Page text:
Power’s Shadow: Chapter 9, Part 2

Powers-Shadow-Rough-3I should be able to post through Chapter 10 without interruption, after that we’ll see. On to Chapter 9, Part 2.

 

 

Chapter 9, Part 2

The door that Kel led her to was what appeared to be a little-used service entrance, poorly patrolled, and Dena gave a silent acknowledgment of Ke’ls thieving instincts. The door itself was another matter, and while there wasn’t a door in the world that could stand before a proper application of the First Law. However, Dena did not want to leave evidence of her presence, so she turned her attention to the lock itself.

“You’re a thief,” she said to Kel. “How are you at lockpicking?”

“Excellent,” he replied. “And expert enough to know that you’re looking at an example created by Master Polun of Adaria, and I’ve heard of lesser locks placed on kingdom treasuries. The best thief in the world couldn’t pick that lock.”

“You could have just said that,” Dena muttered.

“I believe I just did. Though you can be sure that, although this is an archive, not a treasury, whatever is behind that lock is something this kingdom values very highly.”

That, Dena recognized, was a good point. While proper books in and of themselves had value, such records as were doubtless kept here were not the sort of thing any king would want wandering about for a potential enemy to read. The fact that Kel’s report indicated that Marta and her companion had spent several hours inside only intrigued her more.

I need to know what Marta found out today, and whatever that is will be inside.

“Mistress, I could only watch from a high window. I know that Marta and her companion looked at several books and ledgers. Which ones? Well…one was bound in red leather. The rest were all dark, including what looked like accounts ledgers. Even given that we can gain entry, how do you plan to locate these?”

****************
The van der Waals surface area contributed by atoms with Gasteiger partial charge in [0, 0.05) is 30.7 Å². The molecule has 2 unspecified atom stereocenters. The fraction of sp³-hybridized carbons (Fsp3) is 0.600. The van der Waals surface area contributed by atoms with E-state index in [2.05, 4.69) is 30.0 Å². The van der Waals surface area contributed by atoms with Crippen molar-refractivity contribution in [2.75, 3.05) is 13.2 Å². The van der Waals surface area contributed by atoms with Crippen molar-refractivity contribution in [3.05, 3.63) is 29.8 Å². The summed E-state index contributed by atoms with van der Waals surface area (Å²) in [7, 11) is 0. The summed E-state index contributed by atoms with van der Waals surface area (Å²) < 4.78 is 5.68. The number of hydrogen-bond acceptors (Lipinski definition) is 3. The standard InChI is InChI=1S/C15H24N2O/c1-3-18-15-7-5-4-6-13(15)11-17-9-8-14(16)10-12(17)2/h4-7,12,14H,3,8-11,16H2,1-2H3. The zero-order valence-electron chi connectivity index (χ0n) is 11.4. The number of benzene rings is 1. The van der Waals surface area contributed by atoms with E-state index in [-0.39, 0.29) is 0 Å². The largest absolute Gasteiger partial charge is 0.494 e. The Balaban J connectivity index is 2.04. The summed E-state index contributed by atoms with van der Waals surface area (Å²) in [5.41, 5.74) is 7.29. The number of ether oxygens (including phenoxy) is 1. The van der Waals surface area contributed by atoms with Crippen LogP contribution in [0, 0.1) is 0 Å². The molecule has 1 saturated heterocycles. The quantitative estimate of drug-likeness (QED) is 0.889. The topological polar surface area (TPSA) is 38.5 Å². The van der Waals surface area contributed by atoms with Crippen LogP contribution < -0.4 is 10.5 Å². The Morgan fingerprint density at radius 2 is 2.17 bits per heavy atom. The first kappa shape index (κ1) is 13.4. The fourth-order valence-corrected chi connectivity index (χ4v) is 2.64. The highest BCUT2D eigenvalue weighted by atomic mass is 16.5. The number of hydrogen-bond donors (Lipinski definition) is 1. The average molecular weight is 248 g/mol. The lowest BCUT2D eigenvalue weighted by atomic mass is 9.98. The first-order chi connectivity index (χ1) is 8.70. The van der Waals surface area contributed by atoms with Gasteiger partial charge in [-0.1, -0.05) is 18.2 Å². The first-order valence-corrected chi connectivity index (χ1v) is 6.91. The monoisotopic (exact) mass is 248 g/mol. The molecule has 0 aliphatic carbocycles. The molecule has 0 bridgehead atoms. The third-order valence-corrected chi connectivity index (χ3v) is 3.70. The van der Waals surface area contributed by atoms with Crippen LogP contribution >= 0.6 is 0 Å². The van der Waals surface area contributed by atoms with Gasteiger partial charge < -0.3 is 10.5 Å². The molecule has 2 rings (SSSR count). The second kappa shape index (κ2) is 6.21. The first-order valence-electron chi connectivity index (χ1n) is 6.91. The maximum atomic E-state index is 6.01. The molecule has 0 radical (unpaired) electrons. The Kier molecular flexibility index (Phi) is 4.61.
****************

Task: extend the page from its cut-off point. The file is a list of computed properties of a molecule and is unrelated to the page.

“I think I will have help,” Dena said. “We will see. As for the rest, I don’t want to break the lock—and believe me, I could—so I must rely on you again.”

Dena was quite aware of the passing of time, and while that section of the building’s exterior appeared to be sparsely patrolled, that did not mean that there wouldn’t be a city guardsman passing by sooner or later. She studied the way the door fitted and found it frustratingly well-made except for the rightmost bottom corner below the hinge, where she saw a small sliver of greater blackness and judged its size.

“Gnat,” she said, and now Kel was a small black insect buzzing the air around her face. “Through that crack,” she said, “and if you’re not through it by the time I could thirty, you’d best be on this side again.”

Kel, even as a gnat, clearly understood her meaning. He landed on the threshold and immediately disappeared into the crack as Dena started counting.

Thirty.

“Man,” she said aloud, and was somewhat relieved that there was no sudden eruption of blood from the bottom of the door. Instead after a short delay she heard a satisfying click as Kel opened the lock from the inside. The door opened just wide enough to admit her and Dena walked through as Kel closed the door softly behind her.

“It was fortunate that this particular lock was designed to be opened easily from the inside,” he said. “Some of Master Polun’s creations require a key on both sides.”

“Luck is one of the many things I’ve never been able to count on,” Dena said.

“Have you ever noticed how very large the world is?” Kel asked. “Especially when spiders are the size of haystacks?”

“Stop talking and look for those books,” Dena said.

“Even in this poor light I see more than a score of them with red covers. Where did you want to start, Mistress?”

Annoying as he could be, Kel had a point. Dena knew they didn’t have very long before either dawn or a guard came by, and the chances of them locating any of the ledgers was next to none, as there were several thousand of them scattered around on the shelves, all bound in a similar fashion. On the other hand, books bound in red leather were finite. “Look for one that appears to have been moved recently, a disturbance of the dust, anything.”